Google hit in Europe with complaint over ‘deceptive’ location tracking, faces massive fine

Google was hit with a privacy complaint by a group of seven European consumer watchdog agencies over what they call the company’s “deceptive” location tracking for ad-targeting purposes.

The complaint announced Tuesday was filed under Europe’s General Data Protection Regulation (GDPR), which stipulates that companies found in violation can face fines of up to 4 percent of global revenue (or 20 million euros, whichever is greater).

Under GDPR, which went into effect only in May, users must legally and freely consent to the processing of their personal data, including their location.

The agencies argue that Google does not have a legal basis to track users through its “location history” and web & app activity” settings. Google’s Android operating system is the dominant mobile OS across the world.

“Google is processing incredibly detailed and extensive personal data without proper legal grounds, and the data has been acquired through manipulation techniques,” Gro Mette Moen, acting head of the Norwegian Consumer Council’s digital services unit, said in a statement.


The new complaint flags a number of Google tactics and settings, including the fact that the “location history” setting can be enabled during Android setup without users being aware. It also points at users being “nudged” toward enabling location history at certain points if they have not turned it on during the setup process, and mentions certain crucial settings buried in menus and enabled by default, as well as the bundling of “invasive location tracking” with other Google services, such as photo sorting by location.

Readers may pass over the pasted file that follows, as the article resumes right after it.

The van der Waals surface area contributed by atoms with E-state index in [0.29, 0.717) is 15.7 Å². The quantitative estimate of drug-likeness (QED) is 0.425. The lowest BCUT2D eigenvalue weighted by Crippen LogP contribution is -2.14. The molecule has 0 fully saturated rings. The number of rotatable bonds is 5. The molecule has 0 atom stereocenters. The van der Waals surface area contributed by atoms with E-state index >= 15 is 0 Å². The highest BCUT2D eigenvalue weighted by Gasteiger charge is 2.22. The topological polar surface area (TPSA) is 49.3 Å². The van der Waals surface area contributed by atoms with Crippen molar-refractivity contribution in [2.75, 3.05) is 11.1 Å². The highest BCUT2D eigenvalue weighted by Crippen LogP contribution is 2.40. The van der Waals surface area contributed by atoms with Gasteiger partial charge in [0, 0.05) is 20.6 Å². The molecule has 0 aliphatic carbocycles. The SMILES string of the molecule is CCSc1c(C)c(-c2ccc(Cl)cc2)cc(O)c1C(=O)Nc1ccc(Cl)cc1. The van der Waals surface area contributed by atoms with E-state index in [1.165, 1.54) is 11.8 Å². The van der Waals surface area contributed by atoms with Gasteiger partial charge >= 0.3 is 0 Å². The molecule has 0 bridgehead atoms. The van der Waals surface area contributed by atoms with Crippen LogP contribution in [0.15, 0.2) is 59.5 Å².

When reached by Fox News, Google provided the following statement:

“Location History is turned off by default, and you can edit, delete, or pause it at any time. If it’s on, it helps to improve services like predicted traffic on your commute. If you pause it, we make clear that – depending on your individual phone and app settings – we might still collect and use location data to improve your Google experience.”

The company’s statement continued: “We enable you to control location data in other ways too, including in a different Google setting called Web & App Activity, and on your device. We’re constantly working to improve our controls, and we’ll be reading this report closely to see if there are things we can take on board.”

Other tech companies are also being probed under the EU’s new privacy law. Facebook is under investigation for the data breach earlier this fall that compromised nearly 50 million user accounts.

Fox News Channel’s Gillian Turner contributed to this report.

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